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Getting Started with AWSH

Who is AWSH for?

Anyone who wants their CLI experience to be more like the AWS Console

Who? Why?
AWS Partners,
AWS Professionals,
Managed Service Providers
Teams who have to access and manage multiple AWS Accounts
AWS Users,
AWS Developers,
AWS Admins
Teams who manage access using multiple Roles within AWS Accounts
Enterprises Teams required to use corporate identity management (ADFS, IDP, Auth0, OAuth2, Okta) in order to access external services such as AWS

You can of course use AWSH if it's just to manage your own personal AWS account. There's lots of useful tools included so why not check them out and decide for yourself!

Make the CLI experience more like the AWS Console

When we begin our journey on AWS in most cases we start out with a set of simple plain-text API credentials, in the form of aws_access_key_id and aws_secret_access_key.

Depending on where you work and who you work for though it's more likely that if you are accessing AWS on behalf of your company that your access to the AWS API is secured behind at least one layer of security

Web Based Experience (AWS Console)

If you're using the AWS Console then accessing AWS using your corporate identify is often only a matter of several clicks

AWSH Console Flow

CLI Based Experience

The experience for CLI users is not as seamless though when you need to use your company directory or access controls to access AWS. There are often many obstacles to using the CLI, some of which can be;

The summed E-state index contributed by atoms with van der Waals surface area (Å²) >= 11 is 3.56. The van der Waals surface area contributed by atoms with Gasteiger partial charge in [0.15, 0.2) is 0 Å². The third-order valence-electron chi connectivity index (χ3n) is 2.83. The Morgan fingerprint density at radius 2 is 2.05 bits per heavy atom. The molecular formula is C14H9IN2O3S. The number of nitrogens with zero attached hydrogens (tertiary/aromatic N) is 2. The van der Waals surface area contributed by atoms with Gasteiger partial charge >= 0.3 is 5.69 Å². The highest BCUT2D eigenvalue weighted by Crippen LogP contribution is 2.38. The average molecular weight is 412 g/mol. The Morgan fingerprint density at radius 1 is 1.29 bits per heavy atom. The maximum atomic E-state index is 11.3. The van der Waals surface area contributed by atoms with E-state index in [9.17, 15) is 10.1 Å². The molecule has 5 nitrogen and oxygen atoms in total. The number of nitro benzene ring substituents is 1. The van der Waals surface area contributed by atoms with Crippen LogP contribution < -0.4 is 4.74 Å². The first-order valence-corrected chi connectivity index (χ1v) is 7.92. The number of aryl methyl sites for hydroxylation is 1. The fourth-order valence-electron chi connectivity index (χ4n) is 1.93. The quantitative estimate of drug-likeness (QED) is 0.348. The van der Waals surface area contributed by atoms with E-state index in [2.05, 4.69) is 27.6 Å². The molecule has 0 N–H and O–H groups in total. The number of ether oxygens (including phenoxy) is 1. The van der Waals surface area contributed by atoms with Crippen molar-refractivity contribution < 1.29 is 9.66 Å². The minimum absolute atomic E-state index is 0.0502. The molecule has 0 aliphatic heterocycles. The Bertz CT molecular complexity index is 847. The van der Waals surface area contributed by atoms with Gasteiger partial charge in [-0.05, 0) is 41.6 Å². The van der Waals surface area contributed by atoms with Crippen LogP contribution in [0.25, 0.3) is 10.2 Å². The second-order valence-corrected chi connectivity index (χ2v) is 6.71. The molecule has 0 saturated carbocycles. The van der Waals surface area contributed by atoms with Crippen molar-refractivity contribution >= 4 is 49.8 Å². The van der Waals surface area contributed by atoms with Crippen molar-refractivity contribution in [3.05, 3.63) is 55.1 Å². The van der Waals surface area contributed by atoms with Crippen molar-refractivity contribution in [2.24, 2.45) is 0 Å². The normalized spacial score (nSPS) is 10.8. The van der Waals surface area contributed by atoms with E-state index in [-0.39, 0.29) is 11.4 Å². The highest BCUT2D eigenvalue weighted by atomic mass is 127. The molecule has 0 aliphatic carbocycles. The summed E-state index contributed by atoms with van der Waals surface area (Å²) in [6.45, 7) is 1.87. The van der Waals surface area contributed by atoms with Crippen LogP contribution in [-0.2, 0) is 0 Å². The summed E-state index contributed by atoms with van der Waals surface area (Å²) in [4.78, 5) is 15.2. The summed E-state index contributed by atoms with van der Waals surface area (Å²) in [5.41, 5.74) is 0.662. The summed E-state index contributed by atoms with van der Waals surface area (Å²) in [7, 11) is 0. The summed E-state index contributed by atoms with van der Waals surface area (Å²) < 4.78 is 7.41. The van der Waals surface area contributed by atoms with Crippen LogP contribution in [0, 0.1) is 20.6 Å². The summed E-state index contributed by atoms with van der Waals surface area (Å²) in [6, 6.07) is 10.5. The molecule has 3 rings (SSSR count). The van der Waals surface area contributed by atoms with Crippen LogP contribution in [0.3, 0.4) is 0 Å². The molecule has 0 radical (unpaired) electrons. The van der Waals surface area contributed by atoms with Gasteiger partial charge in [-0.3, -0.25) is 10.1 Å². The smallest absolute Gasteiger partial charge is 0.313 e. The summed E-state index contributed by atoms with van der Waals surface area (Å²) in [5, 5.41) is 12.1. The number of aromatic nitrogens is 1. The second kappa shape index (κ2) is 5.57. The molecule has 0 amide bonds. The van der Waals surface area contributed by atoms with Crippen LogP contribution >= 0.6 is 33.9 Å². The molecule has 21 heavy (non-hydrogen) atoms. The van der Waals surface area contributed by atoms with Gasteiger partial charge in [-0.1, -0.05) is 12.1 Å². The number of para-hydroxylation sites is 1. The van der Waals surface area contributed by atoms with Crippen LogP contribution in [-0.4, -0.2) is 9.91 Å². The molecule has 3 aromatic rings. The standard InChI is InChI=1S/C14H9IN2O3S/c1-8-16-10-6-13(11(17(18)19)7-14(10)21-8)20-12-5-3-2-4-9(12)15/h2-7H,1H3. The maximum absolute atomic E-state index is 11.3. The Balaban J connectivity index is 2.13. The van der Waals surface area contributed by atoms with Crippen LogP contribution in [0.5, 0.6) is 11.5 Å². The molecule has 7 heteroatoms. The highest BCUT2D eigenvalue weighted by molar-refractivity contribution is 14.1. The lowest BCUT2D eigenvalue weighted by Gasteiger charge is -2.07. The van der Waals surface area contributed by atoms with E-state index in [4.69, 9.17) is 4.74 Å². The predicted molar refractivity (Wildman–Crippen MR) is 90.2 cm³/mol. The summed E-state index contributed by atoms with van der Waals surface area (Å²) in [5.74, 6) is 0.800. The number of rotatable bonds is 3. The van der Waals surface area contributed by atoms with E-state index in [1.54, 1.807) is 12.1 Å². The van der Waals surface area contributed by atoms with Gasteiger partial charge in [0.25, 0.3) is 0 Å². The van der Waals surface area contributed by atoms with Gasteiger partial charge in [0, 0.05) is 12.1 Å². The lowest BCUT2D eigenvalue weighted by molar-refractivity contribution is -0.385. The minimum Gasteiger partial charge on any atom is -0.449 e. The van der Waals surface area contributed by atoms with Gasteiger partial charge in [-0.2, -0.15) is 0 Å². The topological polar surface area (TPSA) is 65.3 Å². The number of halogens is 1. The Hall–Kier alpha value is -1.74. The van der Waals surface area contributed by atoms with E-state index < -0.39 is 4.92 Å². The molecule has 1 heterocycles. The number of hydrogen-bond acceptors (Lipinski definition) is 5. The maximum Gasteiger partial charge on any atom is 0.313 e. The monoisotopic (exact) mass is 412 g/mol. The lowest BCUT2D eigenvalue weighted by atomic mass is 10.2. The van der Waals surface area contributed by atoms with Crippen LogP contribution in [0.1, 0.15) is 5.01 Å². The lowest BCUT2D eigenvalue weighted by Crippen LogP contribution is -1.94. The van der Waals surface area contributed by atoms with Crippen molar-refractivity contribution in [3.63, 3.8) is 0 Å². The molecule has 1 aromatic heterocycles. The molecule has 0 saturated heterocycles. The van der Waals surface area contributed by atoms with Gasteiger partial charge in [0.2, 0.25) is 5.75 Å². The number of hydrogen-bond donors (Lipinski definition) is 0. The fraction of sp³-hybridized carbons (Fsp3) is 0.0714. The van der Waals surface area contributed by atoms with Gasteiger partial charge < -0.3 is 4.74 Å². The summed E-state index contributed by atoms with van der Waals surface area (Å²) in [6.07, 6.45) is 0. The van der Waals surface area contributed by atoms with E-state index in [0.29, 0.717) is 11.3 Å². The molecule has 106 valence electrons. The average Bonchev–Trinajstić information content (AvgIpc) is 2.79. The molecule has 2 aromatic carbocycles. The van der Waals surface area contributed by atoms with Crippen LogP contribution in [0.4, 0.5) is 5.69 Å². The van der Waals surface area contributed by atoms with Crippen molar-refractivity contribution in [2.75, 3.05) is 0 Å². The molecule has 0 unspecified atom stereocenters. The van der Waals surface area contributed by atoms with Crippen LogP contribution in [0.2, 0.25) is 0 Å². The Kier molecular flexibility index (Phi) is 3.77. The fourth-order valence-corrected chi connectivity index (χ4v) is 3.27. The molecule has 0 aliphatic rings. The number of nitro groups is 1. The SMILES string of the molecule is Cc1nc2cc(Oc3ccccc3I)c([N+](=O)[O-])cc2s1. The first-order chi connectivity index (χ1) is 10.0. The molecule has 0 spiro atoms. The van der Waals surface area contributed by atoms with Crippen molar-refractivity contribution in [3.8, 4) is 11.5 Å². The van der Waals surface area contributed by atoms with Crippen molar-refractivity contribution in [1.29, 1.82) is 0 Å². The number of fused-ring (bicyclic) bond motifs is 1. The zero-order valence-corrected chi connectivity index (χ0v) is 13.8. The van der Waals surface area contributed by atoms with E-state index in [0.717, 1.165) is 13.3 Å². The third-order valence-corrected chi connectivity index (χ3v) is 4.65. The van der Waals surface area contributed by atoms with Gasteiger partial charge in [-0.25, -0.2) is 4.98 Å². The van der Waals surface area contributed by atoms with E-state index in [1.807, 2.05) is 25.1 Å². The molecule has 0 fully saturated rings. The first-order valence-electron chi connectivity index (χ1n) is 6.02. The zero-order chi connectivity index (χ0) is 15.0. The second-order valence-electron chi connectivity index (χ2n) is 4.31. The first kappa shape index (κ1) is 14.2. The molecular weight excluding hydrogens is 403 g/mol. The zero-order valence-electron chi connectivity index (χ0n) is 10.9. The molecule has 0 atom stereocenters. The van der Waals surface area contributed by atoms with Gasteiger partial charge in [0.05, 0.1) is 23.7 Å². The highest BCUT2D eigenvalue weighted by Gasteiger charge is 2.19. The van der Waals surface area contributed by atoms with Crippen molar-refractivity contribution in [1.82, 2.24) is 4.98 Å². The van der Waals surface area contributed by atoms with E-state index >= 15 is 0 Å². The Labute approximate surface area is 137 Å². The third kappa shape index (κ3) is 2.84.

• Enterprise Identity Providers (Active Directory, Azure AD Native, G Suite, LDAP, PingFederate)
  • Corporate web proxies (transparent, PAC based, authenticated)

AWSH attempts to bridge that gap and provide the same experience at the CLI that we're all accustomed to in the Web Browser

AWSH Terminal Flow

What do I need?

If you already have Docker installed you are ready to go!

docker run -it --rm hestio/awsh

AWSH Terminal on Windows

Once you've got your shell working you can hop over to the User Guide to begin using some of the helpful tools inside as well as setup AWSH to use your local or corporate credentials to access AWS

I need Docker first!

If you don't yet have Docker installed or access to Docker then you can follow the official documentation from the folks at Docker to find the right version for your operating system and get up and running

What's in AWSH?

Some of the awsome things in here in addition to our own tools are;

Coming Soon

The following are also in the works;